Mile 22 to 25 were the toughest. At that point, it was all about mental fortitude to keep going and finish well. All I had left to "suffer" was 40 minutes and I knew there was an end. I kept running, but had lost a lot of speed. For most of the course, I averaged just below 8, but these couple miles were down to around 8:15. It's still a little surreal to think that I have qualified for Boston, something which I thought was so far fetch that I didn't even think much about. 3:30:33 is my chip time and no more road marathon for the next little while.

Cabin at Oconee State Park
After visiting the new eMi office on Monday, I flew back home on Tuesday with sore quads. Chattooga 50K was four days away. Once again, I didn't know whether I could run it. However, I do know that I could take as much time as I can and just enjoy the course. It's a trail race and I don't mind loosing myself in the beauty of the woods for a couple hours. With that mindset, I drove up to Oconee State Park Friday evening and was immediately glad that I stuck with the plan. As much as I love trails, I'm not a camping person. I'm a city girl at heart and like to be clean, warm, and cozy at the end of the day. It was a no-brainer to go with the cabin when I saw that it was available. It was perfect and I needed that quiet, unplugged (from internet, not electricity) evening.

There weren't a lot of people at the start Saturday morning. I thought there were only 20-something people, but Joe and Bo said there were more than 40 on the list. Terri Hayes, the ultra series director who offers first-class ultra-races on donations, didn't want to turn down runners after the race had reached its cap at 74 runners and offered the race on both Saturday and Sunday. I am in awe. This is a 70-year old lady offering free races, managing all the volunteers, and organizing all the aids needed for over 100 people spending six to ten hours on trails.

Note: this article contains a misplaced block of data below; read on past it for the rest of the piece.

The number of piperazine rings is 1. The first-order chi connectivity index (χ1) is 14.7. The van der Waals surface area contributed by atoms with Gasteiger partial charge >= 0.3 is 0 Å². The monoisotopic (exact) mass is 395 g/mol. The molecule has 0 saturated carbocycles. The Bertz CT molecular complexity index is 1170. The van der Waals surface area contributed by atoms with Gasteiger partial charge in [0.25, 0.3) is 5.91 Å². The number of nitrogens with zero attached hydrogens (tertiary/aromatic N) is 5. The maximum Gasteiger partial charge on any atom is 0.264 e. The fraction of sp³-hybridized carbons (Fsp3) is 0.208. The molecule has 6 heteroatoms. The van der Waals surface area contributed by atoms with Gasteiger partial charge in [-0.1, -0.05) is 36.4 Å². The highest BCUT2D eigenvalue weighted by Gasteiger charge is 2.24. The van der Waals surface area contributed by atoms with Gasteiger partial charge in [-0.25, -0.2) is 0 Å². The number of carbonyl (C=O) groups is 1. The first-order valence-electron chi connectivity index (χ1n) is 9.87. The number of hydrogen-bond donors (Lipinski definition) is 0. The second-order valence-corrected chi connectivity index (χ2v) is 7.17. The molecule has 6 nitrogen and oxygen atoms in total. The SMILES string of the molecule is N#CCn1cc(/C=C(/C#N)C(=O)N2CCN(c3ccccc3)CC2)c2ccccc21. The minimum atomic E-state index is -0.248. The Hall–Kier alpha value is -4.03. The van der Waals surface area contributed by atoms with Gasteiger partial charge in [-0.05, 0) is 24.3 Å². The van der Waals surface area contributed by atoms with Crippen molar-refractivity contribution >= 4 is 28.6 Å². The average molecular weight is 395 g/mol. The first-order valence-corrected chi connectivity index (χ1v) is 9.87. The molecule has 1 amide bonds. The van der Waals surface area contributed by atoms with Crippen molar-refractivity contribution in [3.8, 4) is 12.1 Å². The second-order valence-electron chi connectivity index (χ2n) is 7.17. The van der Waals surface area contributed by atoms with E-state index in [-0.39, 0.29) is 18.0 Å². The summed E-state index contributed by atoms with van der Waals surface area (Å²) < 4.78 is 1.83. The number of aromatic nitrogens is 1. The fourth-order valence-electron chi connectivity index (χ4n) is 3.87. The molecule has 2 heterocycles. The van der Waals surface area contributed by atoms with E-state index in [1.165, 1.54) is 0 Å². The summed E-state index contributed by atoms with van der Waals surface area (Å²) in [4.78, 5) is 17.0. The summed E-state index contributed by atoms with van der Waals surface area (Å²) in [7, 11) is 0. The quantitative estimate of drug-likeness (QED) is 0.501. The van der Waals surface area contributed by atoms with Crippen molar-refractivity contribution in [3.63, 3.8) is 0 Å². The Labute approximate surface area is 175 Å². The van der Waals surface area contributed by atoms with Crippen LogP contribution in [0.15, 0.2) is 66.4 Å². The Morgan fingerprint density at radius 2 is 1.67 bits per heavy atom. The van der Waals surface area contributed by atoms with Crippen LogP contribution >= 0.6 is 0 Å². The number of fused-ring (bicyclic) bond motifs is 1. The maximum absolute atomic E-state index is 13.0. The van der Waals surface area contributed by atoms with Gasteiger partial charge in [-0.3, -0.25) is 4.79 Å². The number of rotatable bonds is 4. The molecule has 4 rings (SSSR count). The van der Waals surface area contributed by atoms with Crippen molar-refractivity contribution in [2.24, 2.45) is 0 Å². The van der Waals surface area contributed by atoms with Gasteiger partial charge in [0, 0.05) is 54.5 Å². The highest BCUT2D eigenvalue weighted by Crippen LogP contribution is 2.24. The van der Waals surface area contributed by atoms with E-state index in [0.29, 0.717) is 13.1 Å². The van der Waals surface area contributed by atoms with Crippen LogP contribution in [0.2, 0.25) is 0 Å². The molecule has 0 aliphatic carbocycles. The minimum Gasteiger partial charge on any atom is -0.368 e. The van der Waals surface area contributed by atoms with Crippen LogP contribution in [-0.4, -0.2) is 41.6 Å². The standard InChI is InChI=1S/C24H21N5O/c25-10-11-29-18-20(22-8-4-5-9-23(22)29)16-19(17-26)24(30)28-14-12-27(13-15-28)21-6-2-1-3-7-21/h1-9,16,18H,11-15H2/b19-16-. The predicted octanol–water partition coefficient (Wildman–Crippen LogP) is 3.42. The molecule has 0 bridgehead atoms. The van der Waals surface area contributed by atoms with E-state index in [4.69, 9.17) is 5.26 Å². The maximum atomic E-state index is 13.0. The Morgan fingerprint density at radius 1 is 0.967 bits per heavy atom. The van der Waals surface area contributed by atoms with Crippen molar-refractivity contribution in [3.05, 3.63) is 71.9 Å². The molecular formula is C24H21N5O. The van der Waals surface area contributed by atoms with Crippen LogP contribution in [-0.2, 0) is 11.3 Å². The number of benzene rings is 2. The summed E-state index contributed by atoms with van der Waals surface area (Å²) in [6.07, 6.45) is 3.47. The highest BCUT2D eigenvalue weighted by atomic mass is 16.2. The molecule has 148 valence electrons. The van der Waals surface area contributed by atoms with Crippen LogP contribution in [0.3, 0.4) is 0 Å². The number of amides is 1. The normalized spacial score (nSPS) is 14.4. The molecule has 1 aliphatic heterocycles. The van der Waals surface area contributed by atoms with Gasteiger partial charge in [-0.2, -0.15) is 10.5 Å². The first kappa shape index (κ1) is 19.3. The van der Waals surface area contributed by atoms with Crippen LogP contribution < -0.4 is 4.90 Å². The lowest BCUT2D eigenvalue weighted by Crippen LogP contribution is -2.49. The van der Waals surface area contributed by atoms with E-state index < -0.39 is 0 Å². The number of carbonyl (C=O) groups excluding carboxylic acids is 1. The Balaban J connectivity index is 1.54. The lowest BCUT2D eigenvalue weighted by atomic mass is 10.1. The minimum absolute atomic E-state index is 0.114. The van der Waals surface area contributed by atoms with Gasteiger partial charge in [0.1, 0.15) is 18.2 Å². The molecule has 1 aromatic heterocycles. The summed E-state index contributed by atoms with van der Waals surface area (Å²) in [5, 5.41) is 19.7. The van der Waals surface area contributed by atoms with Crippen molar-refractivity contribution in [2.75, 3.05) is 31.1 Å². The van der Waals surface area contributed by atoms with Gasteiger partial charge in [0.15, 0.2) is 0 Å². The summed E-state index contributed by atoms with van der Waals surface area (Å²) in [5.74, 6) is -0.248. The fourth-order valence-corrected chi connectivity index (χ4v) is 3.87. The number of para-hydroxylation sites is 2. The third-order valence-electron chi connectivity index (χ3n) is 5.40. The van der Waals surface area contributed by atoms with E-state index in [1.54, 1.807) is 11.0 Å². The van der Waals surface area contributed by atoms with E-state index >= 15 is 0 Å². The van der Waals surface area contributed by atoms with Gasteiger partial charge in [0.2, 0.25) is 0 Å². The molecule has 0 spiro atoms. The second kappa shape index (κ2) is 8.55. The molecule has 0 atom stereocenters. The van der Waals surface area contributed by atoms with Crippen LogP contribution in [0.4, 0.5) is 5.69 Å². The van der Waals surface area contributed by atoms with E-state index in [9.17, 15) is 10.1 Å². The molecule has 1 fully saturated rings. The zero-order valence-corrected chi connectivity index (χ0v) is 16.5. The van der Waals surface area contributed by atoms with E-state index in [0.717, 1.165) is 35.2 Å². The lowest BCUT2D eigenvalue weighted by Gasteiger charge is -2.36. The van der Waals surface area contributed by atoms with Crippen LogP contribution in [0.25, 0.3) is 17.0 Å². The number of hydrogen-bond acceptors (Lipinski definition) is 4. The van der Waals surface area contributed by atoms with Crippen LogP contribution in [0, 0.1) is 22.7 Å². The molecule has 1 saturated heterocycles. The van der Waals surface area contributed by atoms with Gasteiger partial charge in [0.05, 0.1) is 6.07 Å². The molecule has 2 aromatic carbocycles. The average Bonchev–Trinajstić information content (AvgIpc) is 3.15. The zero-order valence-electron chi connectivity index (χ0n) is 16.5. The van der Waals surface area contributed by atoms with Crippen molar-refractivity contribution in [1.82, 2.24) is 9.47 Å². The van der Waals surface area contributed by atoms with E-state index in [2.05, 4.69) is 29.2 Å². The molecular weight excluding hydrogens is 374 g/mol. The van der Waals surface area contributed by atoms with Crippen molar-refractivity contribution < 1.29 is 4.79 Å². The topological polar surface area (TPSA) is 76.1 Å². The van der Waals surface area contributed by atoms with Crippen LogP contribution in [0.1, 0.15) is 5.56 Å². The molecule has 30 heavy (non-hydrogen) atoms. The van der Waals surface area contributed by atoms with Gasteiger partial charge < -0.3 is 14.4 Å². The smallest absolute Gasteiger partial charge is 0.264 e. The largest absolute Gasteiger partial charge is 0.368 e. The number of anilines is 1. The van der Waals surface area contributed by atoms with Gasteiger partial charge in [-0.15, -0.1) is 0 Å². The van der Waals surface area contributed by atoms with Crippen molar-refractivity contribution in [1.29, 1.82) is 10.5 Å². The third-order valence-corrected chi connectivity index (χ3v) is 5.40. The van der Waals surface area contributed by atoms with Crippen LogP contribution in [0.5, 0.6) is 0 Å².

Chattooga River is such a beautiful course and I got to experience a couple of new trails, including the infamous Foothills Trails. The course consists of  7 miles on the Winding Stairs Trails to aid station #1, a 10-mile section along Chattooga River which follows part of Foothills and Big Bend Trails to aid station #2, then a four-mile out-and-back to now aid station #3, and finally back to the finish through the 10-mile section  again. There were some very runnable sections, some very rooty and rocky section, some unrunable (by me), plus a couple fallen trees, some shallow stream crossing at low points, and a lot of up and downs. Our Garmins all have different readings on elevation gain, our guess is about 6500'.